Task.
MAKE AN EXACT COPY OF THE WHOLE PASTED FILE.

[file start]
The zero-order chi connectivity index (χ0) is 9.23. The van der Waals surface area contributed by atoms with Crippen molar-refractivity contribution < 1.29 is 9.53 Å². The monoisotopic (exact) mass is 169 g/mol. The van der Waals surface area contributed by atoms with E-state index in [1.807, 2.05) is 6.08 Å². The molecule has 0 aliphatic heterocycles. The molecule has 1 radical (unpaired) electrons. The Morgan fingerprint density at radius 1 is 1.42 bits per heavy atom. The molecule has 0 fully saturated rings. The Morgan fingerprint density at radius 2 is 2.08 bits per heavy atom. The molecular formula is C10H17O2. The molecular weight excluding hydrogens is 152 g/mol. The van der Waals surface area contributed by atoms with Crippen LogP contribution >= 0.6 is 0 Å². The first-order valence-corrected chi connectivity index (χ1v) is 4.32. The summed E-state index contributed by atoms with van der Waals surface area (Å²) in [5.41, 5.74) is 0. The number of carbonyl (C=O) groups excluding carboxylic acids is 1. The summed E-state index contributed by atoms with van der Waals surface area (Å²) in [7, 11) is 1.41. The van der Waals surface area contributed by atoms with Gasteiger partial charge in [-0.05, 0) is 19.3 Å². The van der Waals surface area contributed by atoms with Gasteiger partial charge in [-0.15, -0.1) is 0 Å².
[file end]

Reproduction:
The zero-order chi connectivity index (χ0) is 9.23. The van der Waals surface area contributed by atoms with Crippen molar-refractivity contribution < 1.29 is 9.53 Å². The monoisotopic (exact) mass is 169 g/mol. The van der Waals surface area contributed by atoms with E-state index in [1.807, 2.05) is 6.08 Å². The molecule has 0 aliphatic heterocycles. The molecule has 1 radical (unpaired) electrons. The Morgan fingerprint density at radius 1 is 1.42 bits per heavy atom. The molecule has 0 fully saturated rings. The Morgan fingerprint density at radius 2 is 2.08 bits per heavy atom. The molecular formula is C10H17O2. The molecular weight excluding hydrogens is 152 g/mol. The van der Waals surface area contributed by atoms with Crippen LogP contribution >= 0.6 is 0 Å². The first-order valence-corrected chi connectivity index (χ1v) is 4.32. The summed E-state index contributed by atoms with van der Waals surface area (Å²) in [5.41, 5.74) is 0. The number of carbonyl (C=O) groups excluding carboxylic acids is 1. The summed E-state index contributed by atoms with van der Waals surface area (Å²) in [7, 11) is 1.41. The van der Waals surface area contributed by atoms with Gasteiger partial charge in [-0.05, 0) is 19.3 Å². The van der Waals surface area contributed by atoms with Gasteiger partial charge in [-0.15, -0.1) is 0 Å².